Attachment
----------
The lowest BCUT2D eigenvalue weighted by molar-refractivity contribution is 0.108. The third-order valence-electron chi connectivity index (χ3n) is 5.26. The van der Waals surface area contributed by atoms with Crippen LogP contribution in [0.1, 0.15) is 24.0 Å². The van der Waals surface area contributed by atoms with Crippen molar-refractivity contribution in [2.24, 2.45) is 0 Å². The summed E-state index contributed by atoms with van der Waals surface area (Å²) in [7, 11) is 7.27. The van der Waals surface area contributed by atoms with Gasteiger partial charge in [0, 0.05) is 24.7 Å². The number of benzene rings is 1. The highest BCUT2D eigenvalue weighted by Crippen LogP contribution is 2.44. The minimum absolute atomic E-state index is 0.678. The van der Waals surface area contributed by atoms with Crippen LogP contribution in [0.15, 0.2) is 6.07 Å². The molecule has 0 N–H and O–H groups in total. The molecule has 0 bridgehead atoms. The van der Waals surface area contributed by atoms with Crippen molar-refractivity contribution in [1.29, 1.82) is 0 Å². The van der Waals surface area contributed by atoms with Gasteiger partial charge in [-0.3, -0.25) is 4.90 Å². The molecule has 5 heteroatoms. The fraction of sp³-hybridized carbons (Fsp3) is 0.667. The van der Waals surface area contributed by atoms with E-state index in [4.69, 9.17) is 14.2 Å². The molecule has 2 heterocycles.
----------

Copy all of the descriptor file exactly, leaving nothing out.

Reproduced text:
The lowest BCUT2D eigenvalue weighted by molar-refractivity contribution is 0.108. The third-order valence-electron chi connectivity index (χ3n) is 5.26. The van der Waals surface area contributed by atoms with Crippen LogP contribution in [0.1, 0.15) is 24.0 Å². The van der Waals surface area contributed by atoms with Crippen molar-refractivity contribution in [2.24, 2.45) is 0 Å². The summed E-state index contributed by atoms with van der Waals surface area (Å²) in [7, 11) is 7.27. The van der Waals surface area contributed by atoms with Gasteiger partial charge in [0, 0.05) is 24.7 Å². The number of benzene rings is 1. The highest BCUT2D eigenvalue weighted by Crippen LogP contribution is 2.44. The minimum absolute atomic E-state index is 0.678. The van der Waals surface area contributed by atoms with Crippen LogP contribution in [0.15, 0.2) is 6.07 Å². The molecule has 0 N–H and O–H groups in total. The molecule has 0 bridgehead atoms. The van der Waals surface area contributed by atoms with Crippen molar-refractivity contribution in [1.29, 1.82) is 0 Å². The van der Waals surface area contributed by atoms with Gasteiger partial charge in [-0.3, -0.25) is 4.90 Å². The molecule has 5 heteroatoms. The fraction of sp³-hybridized carbons (Fsp3) is 0.667. The van der Waals surface area contributed by atoms with E-state index in [4.69, 9.17) is 14.2 Å². The molecule has 2 heterocycles.